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Electronic Flight Bags Cut Costs and Waste

LITTLE ROCK AIR FORCE BASE, Ark. -- Airmen at Little Rock Air Force Base, Ark., received 721 iPads to be used as electronic flight bags for C-130 Hercules aircrews July 2, as part of Air Mobility Command's effort to reduce paper waste and costs by replacing flight bags and loads of paperwork they hold with the electronic tablets.

This marks the beginning of a six-month trial period of the devices, which aircrew members will use to store publications and other paperwork electronically, rather than carrying them onboard in a flight bag. The tablets are scheduled to become ubiquitous across the base by December.

Moving from a paper-based electronic flight publication system to an electronically-based system cannot only improve operational efficiency and safety, it can save the Department of Defense significant time and money.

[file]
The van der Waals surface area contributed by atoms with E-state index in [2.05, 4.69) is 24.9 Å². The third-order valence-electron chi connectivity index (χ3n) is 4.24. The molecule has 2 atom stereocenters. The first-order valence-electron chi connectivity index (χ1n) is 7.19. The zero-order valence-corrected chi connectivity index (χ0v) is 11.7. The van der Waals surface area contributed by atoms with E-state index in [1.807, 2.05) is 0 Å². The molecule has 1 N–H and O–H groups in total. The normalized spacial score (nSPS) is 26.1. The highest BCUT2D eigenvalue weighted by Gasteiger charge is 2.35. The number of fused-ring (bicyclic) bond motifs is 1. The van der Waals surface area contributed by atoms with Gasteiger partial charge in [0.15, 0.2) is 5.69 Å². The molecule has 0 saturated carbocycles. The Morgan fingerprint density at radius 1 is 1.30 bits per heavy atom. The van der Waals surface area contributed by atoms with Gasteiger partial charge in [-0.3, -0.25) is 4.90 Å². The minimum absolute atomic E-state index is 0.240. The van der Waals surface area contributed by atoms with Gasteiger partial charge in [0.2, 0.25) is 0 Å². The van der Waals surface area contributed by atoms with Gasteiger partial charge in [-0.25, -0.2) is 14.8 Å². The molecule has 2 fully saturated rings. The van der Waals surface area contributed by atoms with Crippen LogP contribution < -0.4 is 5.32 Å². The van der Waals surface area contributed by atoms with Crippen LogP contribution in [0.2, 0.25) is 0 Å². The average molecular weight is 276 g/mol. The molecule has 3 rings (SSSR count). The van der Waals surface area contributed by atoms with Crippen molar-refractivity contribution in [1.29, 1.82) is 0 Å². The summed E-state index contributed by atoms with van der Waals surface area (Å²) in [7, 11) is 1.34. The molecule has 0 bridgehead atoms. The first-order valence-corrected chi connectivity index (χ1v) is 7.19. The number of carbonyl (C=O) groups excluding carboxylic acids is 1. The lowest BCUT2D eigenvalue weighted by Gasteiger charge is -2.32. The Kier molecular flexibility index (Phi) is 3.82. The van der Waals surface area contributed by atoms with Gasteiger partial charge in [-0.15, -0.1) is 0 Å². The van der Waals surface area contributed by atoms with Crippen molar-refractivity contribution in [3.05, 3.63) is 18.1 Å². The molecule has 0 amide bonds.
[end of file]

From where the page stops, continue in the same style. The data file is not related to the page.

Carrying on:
"A publication bag can weigh anywhere from 60-80 pounds," said Master Sgt. Brandon Bowers, 19th Operations Group evaluator flight engineer. "Just one of them costs more than an iPad. The tablets will give us more information with less weight, while saving money and conserving resources."

Every aircrew member will eventually have one of these tablets for duty, if everything goes as planned, but right now the base is just a leading wing for the testing phase of the plan, and unforeseen circumstances could impede progress.

The tablets were presented months after the Air Force awarded a $9.6 million contract, giving them the option to buy as many as 18,000 tablets if they choose to.

The savings from printing flight documents and distributing are estimated by Mobility Air Forces at approximately $5 million annually. The National Geospatial-Intelligence Agency and the Air Force Materiel Command are responsible for printing and distribution of the required paper aeronautical documents needed by Air Force flying crews.

According to Letitia Long, the NGA director, the Air Force is the agency's largest account holder, with a total annual budget for flight paper of $20-24 million. By moving to an electronic format, a significant annual savings for the DoD Enterprise can be realized.

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